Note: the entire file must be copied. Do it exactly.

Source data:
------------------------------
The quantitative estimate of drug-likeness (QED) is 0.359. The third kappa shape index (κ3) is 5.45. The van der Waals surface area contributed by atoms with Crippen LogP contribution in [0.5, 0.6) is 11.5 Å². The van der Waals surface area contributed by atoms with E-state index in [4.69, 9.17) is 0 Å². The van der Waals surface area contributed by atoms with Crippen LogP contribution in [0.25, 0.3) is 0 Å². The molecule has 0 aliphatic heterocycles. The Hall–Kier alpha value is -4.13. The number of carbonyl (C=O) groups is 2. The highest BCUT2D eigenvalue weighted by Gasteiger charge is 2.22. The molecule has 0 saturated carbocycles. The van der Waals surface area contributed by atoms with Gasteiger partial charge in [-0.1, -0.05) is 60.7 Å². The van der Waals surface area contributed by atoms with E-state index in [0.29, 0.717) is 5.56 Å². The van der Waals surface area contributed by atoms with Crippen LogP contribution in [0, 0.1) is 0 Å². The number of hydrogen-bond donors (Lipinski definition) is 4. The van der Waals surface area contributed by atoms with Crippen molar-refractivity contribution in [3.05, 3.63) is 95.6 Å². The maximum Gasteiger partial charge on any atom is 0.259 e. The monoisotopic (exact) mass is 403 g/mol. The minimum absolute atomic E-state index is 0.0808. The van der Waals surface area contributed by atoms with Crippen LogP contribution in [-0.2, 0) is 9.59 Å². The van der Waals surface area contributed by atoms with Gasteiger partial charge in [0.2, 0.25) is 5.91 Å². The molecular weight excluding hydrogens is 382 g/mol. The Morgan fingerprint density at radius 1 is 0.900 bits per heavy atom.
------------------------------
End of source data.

The quantitative estimate of drug-likeness (QED) is 0.359. The third kappa shape index (κ3) is 5.45. The van der Waals surface area contributed by atoms with Crippen LogP contribution in [0.5, 0.6) is 11.5 Å². The van der Waals surface area contributed by atoms with E-state index in [4.69, 9.17) is 0 Å². The van der Waals surface area contributed by atoms with Crippen LogP contribution in [0.25, 0.3) is 0 Å². The molecule has 0 aliphatic heterocycles. The Hall–Kier alpha value is -4.13. The number of carbonyl (C=O) groups is 2. The highest BCUT2D eigenvalue weighted by Gasteiger charge is 2.22. The molecule has 0 saturated carbocycles. The van der Waals surface area contributed by atoms with Gasteiger partial charge in [-0.1, -0.05) is 60.7 Å². The van der Waals surface area contributed by atoms with E-state index in [0.29, 0.717) is 5.56 Å². The van der Waals surface area contributed by atoms with Crippen LogP contribution in [0, 0.1) is 0 Å². The number of hydrogen-bond donors (Lipinski definition) is 4. The van der Waals surface area contributed by atoms with Crippen molar-refractivity contribution in [3.05, 3.63) is 95.6 Å². The maximum Gasteiger partial charge on any atom is 0.259 e. The monoisotopic (exact) mass is 403 g/mol. The minimum absolute atomic E-state index is 0.0808. The van der Waals surface area contributed by atoms with Crippen LogP contribution in [-0.2, 0) is 9.59 Å². The van der Waals surface area contributed by atoms with Gasteiger partial charge in [0.2, 0.25) is 5.91 Å². The molecular weight excluding hydrogens is 382 g/mol. The Morgan fingerprint density at radius 1 is 0.900 bits per heavy atom.